Source: Boston College
Country/State of Publication: Massachusetts, United States
REMINISCENCES. (Tenth Paper). [Newspaper Article] — The Stylus — 1 March 1898

REMINISCENCES. (Tenth Paper). MILITARY. of the pleasantest remembrances of our drill days in 1873 and 1874 were our half-holiday excursions to Miller's Field in Roxbury. All of this section, though now covered with buildings of various kinds, was then a wild country. Miller's Field itself was a very fine area for battalion drill as well as a good baseball field. I remember distinctly how often I begged Mr. Byrne, Mr. Shandelle, Mr. Becker and Father Scanlan to allow us a half day from school to get a chance for this outing. On three occasions we made a real old time picnic of these excursions. All of the boys were assessed five or ten cents. A generous and ample supply of sandwiches was made up, and a commissary wagon brought up the rear of the battalion. All of the fellows had guns, buckles and other accoutrements put in spick and span order. Military togs were brushed up, white gloves were donned, officers were Apollo-like in figure and form in their stuffed regimentals, and to th...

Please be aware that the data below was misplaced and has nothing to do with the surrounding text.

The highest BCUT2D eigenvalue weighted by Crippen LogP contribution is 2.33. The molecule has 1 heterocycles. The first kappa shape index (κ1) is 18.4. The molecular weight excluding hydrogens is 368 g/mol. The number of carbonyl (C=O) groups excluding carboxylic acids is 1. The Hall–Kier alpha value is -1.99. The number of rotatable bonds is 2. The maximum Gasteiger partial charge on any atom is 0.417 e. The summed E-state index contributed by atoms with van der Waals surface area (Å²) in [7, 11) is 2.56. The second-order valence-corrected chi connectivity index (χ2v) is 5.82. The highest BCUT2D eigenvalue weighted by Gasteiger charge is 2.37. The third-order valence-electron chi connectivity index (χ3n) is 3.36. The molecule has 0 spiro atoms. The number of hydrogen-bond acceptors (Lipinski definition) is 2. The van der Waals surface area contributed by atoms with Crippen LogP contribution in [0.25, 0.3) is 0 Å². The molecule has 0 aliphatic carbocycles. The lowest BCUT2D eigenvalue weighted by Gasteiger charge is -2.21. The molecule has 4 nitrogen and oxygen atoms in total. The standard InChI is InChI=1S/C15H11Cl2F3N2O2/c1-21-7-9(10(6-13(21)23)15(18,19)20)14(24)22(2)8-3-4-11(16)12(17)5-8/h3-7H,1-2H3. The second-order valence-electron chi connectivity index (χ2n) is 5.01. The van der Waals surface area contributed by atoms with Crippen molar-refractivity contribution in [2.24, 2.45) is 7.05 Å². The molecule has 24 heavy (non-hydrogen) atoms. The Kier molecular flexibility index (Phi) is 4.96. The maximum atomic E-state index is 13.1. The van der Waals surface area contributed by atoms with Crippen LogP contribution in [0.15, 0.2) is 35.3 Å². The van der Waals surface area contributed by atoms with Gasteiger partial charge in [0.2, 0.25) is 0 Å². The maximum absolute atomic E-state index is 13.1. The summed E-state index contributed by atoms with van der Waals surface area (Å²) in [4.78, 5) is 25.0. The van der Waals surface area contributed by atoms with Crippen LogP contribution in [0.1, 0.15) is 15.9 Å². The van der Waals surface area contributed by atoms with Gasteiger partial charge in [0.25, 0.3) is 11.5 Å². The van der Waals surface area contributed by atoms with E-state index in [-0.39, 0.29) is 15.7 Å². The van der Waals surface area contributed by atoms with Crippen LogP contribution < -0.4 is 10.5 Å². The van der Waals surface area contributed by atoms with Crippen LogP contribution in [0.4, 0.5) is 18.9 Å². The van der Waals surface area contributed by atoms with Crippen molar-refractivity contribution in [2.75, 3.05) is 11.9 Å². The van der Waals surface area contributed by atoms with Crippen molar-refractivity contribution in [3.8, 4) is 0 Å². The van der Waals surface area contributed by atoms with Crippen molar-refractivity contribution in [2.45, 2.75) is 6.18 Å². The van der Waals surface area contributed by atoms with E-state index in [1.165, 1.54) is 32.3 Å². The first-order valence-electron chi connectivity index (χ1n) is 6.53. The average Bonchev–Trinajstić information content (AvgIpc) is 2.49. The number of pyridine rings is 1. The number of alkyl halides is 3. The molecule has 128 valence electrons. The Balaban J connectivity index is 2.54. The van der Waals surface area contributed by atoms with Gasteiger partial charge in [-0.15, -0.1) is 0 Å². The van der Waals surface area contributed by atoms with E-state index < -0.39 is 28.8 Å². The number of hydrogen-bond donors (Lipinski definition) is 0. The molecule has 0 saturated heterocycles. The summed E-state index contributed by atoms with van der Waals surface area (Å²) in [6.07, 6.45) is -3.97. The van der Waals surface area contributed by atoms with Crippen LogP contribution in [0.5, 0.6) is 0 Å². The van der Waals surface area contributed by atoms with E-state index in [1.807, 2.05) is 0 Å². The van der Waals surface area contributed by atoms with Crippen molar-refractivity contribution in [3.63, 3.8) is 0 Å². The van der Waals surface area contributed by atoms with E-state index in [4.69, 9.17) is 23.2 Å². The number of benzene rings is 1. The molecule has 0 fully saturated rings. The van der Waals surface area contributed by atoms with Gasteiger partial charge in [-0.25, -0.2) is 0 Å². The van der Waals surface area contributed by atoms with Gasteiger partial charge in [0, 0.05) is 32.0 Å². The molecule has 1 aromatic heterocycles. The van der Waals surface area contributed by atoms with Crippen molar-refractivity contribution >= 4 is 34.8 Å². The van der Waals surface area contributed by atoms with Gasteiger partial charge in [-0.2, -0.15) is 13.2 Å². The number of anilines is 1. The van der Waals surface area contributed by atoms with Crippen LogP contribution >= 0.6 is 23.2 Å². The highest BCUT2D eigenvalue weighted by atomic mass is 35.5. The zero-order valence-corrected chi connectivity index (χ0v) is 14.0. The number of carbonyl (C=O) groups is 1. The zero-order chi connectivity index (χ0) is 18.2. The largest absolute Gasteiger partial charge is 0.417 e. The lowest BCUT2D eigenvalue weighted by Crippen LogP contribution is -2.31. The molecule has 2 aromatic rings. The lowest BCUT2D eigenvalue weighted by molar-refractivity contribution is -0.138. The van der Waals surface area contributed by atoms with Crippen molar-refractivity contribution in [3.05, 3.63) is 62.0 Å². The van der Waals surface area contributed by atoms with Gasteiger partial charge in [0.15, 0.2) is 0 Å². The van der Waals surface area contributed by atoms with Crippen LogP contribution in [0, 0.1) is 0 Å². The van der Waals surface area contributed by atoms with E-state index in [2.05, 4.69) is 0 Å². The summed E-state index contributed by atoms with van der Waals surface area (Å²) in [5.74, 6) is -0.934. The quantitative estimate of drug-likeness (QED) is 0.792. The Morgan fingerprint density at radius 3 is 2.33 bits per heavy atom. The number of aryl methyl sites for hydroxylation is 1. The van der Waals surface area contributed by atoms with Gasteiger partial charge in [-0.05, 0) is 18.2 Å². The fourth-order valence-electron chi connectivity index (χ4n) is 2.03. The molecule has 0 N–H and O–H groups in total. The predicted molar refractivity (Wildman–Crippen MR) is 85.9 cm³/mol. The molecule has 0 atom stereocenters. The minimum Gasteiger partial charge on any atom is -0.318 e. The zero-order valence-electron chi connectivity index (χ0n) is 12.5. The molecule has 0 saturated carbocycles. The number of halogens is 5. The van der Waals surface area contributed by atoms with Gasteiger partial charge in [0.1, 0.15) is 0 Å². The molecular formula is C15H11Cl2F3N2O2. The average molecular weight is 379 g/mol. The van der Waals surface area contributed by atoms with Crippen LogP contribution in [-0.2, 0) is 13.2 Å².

Publication Title: Stylus, The
Source: Boston College
Country/State of Publication: Massachusetts, United States
BEATUS VIR. [Newspaper Article] — The Stylus — 1 March 1898

BEATUS VIR. (A word op greeting to the Rev. Joseph V. Schmidt and Rev. Joseph M. Stadelman on the taking of their final vows.) Blessed the man who walketh not the way Of sin, nor sitteth in the scoffer's seat, Nor taketh counsel where the godless meet, But ever meditateth, night and day, How best to please his Lord, his vows to pay. Beside the running waters shall his feet Be planted as a tree, and blossoms sweet Shall bloom in time and fruitage bear for aye. Not so the sinner, no: but like the dust He shall be blown away and never found; For God detesteth lying lips and lust, And haughty ones He castelh to the ground. In foolish things the wicked put their trust, And so their name shall vanish as a sound. Edward J. Frailer , /poo.

Publication Title: Stylus, The
Source: Boston College
Country/State of Publication: Massachusetts, United States
TO HYPNOTIZE OR NOT TO HYPNOTIZE. [Newspaper Article] — The Stylus — 1 March 1898